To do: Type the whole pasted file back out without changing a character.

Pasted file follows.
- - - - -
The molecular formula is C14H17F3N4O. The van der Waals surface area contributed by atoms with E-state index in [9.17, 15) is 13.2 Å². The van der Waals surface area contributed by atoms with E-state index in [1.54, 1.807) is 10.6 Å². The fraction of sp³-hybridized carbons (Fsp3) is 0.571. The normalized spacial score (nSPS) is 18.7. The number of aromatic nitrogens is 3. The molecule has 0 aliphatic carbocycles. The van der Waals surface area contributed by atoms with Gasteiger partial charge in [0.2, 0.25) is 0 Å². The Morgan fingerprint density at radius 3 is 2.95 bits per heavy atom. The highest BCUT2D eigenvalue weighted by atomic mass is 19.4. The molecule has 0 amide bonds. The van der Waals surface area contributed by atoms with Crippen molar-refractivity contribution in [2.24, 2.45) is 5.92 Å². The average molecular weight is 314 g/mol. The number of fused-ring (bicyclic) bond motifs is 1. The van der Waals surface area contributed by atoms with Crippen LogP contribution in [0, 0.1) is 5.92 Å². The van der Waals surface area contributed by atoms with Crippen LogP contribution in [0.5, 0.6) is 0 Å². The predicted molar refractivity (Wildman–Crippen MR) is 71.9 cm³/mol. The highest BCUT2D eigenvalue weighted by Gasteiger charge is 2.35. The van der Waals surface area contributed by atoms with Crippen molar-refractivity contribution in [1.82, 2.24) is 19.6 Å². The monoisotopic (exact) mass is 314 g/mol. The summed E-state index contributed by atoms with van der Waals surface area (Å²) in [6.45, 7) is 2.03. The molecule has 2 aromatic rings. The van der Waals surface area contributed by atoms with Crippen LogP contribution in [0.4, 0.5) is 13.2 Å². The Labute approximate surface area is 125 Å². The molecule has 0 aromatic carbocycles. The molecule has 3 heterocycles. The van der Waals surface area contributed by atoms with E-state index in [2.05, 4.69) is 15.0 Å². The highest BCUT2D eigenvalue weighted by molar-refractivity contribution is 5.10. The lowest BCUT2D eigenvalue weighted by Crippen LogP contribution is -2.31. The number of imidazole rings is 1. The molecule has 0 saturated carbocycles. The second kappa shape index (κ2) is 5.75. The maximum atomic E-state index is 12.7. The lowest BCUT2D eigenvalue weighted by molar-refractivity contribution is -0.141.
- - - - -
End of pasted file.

The molecular formula is C14H17F3N4O. The van der Waals surface area contributed by atoms with E-state index in [9.17, 15) is 13.2 Å². The van der Waals surface area contributed by atoms with E-state index in [1.54, 1.807) is 10.6 Å². The fraction of sp³-hybridized carbons (Fsp3) is 0.571. The normalized spacial score (nSPS) is 18.7. The number of aromatic nitrogens is 3. The molecule has 0 aliphatic carbocycles. The van der Waals surface area contributed by atoms with Gasteiger partial charge in [0.2, 0.25) is 0 Å². The Morgan fingerprint density at radius 3 is 2.95 bits per heavy atom. The highest BCUT2D eigenvalue weighted by atomic mass is 19.4. The molecule has 0 amide bonds. The van der Waals surface area contributed by atoms with Crippen molar-refractivity contribution in [2.24, 2.45) is 5.92 Å². The average molecular weight is 314 g/mol. The number of fused-ring (bicyclic) bond motifs is 1. The van der Waals surface area contributed by atoms with Crippen LogP contribution in [0, 0.1) is 5.92 Å². The van der Waals surface area contributed by atoms with Crippen LogP contribution in [0.5, 0.6) is 0 Å². The predicted molar refractivity (Wildman–Crippen MR) is 71.9 cm³/mol. The highest BCUT2D eigenvalue weighted by Gasteiger charge is 2.35. The van der Waals surface area contributed by atoms with Crippen molar-refractivity contribution in [1.82, 2.24) is 19.6 Å². The monoisotopic (exact) mass is 314 g/mol. The summed E-state index contributed by atoms with van der Waals surface area (Å²) in [6.45, 7) is 2.03. The molecule has 2 aromatic rings. The van der Waals surface area contributed by atoms with Crippen LogP contribution in [0.4, 0.5) is 13.2 Å². The Labute approximate surface area is 125 Å². The molecule has 0 aromatic carbocycles. The molecule has 3 heterocycles. The van der Waals surface area contributed by atoms with E-state index in [2.05, 4.69) is 15.0 Å². The highest BCUT2D eigenvalue weighted by molar-refractivity contribution is 5.10. The lowest BCUT2D eigenvalue weighted by Crippen LogP contribution is -2.31. The number of imidazole rings is 1. The molecule has 0 saturated carbocycles. The second kappa shape index (κ2) is 5.75. The maximum atomic E-state index is 12.7. The lowest BCUT2D eigenvalue weighted by molar-refractivity contribution is -0.141.